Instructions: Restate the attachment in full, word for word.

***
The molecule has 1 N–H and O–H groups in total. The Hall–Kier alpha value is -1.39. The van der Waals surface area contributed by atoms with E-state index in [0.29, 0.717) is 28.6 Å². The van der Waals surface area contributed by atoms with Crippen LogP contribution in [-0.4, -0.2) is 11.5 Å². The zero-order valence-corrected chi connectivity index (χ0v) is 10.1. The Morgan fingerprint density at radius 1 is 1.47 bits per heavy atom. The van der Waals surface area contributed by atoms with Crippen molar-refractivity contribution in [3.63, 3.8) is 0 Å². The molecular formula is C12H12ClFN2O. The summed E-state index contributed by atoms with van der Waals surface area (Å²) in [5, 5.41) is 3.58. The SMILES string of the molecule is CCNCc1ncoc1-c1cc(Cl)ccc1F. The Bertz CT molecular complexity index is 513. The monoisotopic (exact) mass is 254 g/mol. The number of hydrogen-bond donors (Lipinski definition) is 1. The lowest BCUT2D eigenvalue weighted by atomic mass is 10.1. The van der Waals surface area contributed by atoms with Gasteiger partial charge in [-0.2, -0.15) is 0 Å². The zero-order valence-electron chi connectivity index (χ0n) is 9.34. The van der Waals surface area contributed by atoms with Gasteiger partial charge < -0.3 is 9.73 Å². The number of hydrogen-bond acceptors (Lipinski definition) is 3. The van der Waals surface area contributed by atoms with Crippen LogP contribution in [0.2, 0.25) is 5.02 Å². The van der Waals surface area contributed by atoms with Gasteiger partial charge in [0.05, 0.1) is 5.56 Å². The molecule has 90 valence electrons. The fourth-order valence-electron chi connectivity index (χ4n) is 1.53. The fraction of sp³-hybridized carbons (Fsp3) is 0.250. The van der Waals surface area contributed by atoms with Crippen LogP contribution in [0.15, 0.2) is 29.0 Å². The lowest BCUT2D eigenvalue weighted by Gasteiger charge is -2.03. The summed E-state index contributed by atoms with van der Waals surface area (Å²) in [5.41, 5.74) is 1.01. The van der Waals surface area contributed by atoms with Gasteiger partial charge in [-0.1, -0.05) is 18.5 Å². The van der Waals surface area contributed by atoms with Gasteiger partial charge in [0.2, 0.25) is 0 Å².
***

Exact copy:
The molecule has 1 N–H and O–H groups in total. The Hall–Kier alpha value is -1.39. The van der Waals surface area contributed by atoms with E-state index in [0.29, 0.717) is 28.6 Å². The van der Waals surface area contributed by atoms with Crippen LogP contribution in [-0.4, -0.2) is 11.5 Å². The zero-order valence-corrected chi connectivity index (χ0v) is 10.1. The Morgan fingerprint density at radius 1 is 1.47 bits per heavy atom. The van der Waals surface area contributed by atoms with Crippen molar-refractivity contribution in [3.63, 3.8) is 0 Å². The molecular formula is C12H12ClFN2O. The summed E-state index contributed by atoms with van der Waals surface area (Å²) in [5, 5.41) is 3.58. The SMILES string of the molecule is CCNCc1ncoc1-c1cc(Cl)ccc1F. The Bertz CT molecular complexity index is 513. The monoisotopic (exact) mass is 254 g/mol. The number of hydrogen-bond donors (Lipinski definition) is 1. The lowest BCUT2D eigenvalue weighted by atomic mass is 10.1. The van der Waals surface area contributed by atoms with Gasteiger partial charge in [-0.2, -0.15) is 0 Å². The zero-order valence-electron chi connectivity index (χ0n) is 9.34. The van der Waals surface area contributed by atoms with Gasteiger partial charge < -0.3 is 9.73 Å². The number of hydrogen-bond acceptors (Lipinski definition) is 3. The van der Waals surface area contributed by atoms with Crippen LogP contribution in [0.2, 0.25) is 5.02 Å². The van der Waals surface area contributed by atoms with Gasteiger partial charge in [0.05, 0.1) is 5.56 Å². The molecule has 90 valence electrons. The fourth-order valence-electron chi connectivity index (χ4n) is 1.53. The fraction of sp³-hybridized carbons (Fsp3) is 0.250. The van der Waals surface area contributed by atoms with Crippen LogP contribution in [0.15, 0.2) is 29.0 Å². The lowest BCUT2D eigenvalue weighted by Gasteiger charge is -2.03. The summed E-state index contributed by atoms with van der Waals surface area (Å²) in [5.41, 5.74) is 1.01. The van der Waals surface area contributed by atoms with Gasteiger partial charge in [-0.1, -0.05) is 18.5 Å². The van der Waals surface area contributed by atoms with Gasteiger partial charge in [0.2, 0.25) is 0 Å².